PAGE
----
The response from Wenger and the board was emphatic as the transfer record was broken in order to secure the services of a Russian player called Andrei Arshavin. A player coveted by Barcelona no less.
Sadly aside from a magical night at Anfield, Arshavin’s Arsenal career will not go down in history with the greats. An expensive signing which did not deliver should have silenced the fans who clamoured for his signature. Yet instead this was conveniently overlooked and the voices demanding further expensive acquisitions became louder and louder. To his credit Wenger faced down his critics each time, often from even more precarious positions than Boxing Day 2008.
I have never subscribed to the viewpoint that Wenger should go, I regard him as being the most important and visionary Arsenal manager since Chapman. But I recognise that for the first time fans who agree with me are now in a minority. It made sitting on the North Bank last season at times a torturous experience as I witnessed around me the venom of bitterness that had accumulated against our manager. There was even one point when I thought he would actually walk away.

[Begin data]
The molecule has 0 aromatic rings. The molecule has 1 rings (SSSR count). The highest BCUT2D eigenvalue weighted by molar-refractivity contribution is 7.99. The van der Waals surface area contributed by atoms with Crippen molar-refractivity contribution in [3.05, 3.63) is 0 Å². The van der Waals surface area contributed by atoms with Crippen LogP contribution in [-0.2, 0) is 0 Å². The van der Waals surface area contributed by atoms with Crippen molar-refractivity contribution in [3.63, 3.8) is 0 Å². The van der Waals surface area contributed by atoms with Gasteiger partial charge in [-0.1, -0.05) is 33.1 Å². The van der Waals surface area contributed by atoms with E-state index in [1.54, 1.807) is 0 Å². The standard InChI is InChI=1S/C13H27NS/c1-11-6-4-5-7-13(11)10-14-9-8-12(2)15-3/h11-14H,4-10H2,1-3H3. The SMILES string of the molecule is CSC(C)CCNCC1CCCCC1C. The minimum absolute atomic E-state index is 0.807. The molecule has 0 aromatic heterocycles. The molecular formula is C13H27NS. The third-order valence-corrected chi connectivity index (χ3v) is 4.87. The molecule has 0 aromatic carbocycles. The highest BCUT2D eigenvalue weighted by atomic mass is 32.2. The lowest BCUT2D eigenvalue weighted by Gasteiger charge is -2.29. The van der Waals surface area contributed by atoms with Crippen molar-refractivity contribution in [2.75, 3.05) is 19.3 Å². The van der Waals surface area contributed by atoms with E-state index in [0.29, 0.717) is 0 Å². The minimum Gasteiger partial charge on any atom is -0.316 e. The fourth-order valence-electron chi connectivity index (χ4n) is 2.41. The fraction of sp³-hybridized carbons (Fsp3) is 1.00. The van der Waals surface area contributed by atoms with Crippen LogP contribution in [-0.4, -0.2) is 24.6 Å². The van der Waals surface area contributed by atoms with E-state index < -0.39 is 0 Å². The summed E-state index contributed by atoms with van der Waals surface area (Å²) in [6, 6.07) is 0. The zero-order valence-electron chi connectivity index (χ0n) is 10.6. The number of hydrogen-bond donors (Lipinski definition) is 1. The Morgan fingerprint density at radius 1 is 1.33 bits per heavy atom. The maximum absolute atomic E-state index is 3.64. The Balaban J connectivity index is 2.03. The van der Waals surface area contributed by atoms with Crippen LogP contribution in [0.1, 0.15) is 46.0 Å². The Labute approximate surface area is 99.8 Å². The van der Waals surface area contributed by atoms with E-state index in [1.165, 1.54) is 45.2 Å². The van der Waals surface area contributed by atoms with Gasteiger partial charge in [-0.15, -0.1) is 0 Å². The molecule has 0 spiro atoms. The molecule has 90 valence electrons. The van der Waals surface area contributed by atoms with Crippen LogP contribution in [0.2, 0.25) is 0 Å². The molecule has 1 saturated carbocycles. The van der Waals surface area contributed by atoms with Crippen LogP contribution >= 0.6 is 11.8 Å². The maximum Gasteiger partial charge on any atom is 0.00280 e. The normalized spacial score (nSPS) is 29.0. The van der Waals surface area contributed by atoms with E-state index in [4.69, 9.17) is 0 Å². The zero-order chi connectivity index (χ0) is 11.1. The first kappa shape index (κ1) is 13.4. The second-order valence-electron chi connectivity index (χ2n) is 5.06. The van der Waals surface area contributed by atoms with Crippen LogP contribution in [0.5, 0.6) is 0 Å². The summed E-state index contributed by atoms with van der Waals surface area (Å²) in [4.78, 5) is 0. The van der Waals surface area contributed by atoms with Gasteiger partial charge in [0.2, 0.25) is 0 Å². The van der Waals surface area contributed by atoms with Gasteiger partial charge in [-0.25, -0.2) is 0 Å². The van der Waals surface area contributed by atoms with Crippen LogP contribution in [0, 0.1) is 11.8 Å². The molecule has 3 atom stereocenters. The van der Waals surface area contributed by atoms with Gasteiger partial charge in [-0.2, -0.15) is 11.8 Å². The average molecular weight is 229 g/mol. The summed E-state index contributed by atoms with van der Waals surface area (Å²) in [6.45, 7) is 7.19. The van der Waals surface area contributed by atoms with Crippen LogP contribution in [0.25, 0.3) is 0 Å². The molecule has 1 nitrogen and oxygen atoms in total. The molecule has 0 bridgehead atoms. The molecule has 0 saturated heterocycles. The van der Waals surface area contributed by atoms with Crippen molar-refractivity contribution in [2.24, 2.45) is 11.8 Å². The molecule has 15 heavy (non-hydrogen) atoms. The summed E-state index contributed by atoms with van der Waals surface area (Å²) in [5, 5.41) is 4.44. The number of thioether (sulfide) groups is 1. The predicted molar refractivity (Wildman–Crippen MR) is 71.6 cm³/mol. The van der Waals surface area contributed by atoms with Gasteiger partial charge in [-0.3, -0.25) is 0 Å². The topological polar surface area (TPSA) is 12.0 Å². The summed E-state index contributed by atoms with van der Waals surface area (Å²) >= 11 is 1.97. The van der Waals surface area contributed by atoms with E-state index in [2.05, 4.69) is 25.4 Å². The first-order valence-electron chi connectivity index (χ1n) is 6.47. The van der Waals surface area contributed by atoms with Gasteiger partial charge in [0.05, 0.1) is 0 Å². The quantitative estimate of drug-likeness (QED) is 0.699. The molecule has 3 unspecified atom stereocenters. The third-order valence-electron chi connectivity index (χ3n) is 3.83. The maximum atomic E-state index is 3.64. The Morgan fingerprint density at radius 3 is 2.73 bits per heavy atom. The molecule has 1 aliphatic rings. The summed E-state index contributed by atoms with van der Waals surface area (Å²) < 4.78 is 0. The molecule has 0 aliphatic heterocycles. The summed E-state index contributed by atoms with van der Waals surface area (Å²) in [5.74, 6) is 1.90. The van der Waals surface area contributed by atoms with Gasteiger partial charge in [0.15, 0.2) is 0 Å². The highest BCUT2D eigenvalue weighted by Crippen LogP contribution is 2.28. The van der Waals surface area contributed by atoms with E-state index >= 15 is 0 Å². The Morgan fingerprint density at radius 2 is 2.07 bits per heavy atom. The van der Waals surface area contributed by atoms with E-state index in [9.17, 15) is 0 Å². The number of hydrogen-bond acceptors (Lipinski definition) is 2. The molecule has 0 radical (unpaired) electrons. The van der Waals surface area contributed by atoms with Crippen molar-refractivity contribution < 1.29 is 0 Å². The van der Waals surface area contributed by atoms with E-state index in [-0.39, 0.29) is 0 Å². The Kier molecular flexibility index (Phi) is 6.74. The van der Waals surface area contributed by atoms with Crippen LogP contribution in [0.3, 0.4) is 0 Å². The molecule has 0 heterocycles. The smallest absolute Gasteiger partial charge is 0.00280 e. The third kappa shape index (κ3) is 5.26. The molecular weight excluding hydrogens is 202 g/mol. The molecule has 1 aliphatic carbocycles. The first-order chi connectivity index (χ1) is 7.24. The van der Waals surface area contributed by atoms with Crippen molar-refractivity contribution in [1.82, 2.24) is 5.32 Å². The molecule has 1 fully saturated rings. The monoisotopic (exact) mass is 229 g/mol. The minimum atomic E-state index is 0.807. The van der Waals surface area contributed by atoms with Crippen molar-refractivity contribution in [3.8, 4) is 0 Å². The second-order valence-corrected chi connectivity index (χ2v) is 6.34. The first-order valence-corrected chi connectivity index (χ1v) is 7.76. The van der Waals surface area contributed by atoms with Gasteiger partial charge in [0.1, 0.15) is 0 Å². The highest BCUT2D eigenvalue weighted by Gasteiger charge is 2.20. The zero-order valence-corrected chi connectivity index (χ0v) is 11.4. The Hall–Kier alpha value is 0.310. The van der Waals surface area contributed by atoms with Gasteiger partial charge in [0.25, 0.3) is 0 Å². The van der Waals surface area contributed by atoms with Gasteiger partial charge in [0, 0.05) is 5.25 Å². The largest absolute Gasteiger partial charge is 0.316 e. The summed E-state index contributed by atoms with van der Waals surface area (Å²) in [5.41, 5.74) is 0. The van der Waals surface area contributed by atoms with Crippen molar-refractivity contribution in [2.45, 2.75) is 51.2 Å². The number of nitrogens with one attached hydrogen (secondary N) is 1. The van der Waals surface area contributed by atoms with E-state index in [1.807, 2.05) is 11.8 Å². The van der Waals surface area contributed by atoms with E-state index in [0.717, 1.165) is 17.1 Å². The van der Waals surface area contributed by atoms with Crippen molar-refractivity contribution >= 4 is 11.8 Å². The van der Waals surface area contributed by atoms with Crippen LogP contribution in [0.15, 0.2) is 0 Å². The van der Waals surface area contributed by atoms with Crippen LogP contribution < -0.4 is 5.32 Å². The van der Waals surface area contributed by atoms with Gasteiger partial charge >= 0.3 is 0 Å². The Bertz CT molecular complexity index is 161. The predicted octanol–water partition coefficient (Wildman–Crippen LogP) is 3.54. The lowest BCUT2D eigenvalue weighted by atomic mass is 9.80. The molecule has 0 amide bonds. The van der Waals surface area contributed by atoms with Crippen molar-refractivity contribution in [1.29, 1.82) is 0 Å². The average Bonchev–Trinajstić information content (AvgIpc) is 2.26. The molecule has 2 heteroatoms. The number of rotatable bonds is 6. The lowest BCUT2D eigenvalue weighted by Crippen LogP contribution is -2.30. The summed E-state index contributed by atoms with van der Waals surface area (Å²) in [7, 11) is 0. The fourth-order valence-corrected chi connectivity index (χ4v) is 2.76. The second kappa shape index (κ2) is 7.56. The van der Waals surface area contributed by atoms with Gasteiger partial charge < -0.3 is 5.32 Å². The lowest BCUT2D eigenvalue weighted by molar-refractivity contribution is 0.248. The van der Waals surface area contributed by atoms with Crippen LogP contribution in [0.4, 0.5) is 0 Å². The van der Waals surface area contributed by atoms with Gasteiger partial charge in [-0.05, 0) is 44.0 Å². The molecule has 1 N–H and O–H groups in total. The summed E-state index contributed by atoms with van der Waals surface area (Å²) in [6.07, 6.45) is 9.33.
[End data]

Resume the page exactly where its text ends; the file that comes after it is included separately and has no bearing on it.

There is little doubt the playing squad is in need of some reinforcements, but I cannot help thinking that the pursuit of Higuain is Arshavin all over again: a big name signing designed to appease disharmony amongst our supporters. I am firmly of the view that last season it was not Robin Van Persie that we missed but instead the services of Alex Song who performed a rather unsung pivotal role protecting our defence.
Last season Arsenal didn't have a problem scoring, a fact backed up by the fact that we actually scored more goals than the season Van Persie enjoyed his best year for us. We did however endure catastrophic disasters in defence, best illustrated in conceding four at Reading and three at home to Newcastle.
It is impossible to justify consuming over 70% of our budget on a player we do not need. In an ideal world we would have a budget of £200 million and it would be a nice luxury to acquire another striker. But in terms of where we are now this simply does not represent anything like a priority for us. We need another defender, a defensive midfielder and possibly another goalkeeper too.
However those signings won’t generate the loud headlines and thus will not appease the voices who demand Wenger’s head on a platter. So I can see why Wenger is taking this path. Finishing above Spurs merely served as a temporary ceasefire. Anything less than a big name signing would have spelt trouble, resulting in the club starting a new season with the fans already against them.
I sincerely hope that when fans wonder why we are still suffering defensively next term, that the boos that ring out at the Emirates are not directed at Wenger. Or at the team or even the club board.
I truly hope that the boos are for the fans who collectively played their part in hijacking our clubs rebuilding objectives in return for a few tabloid headlines.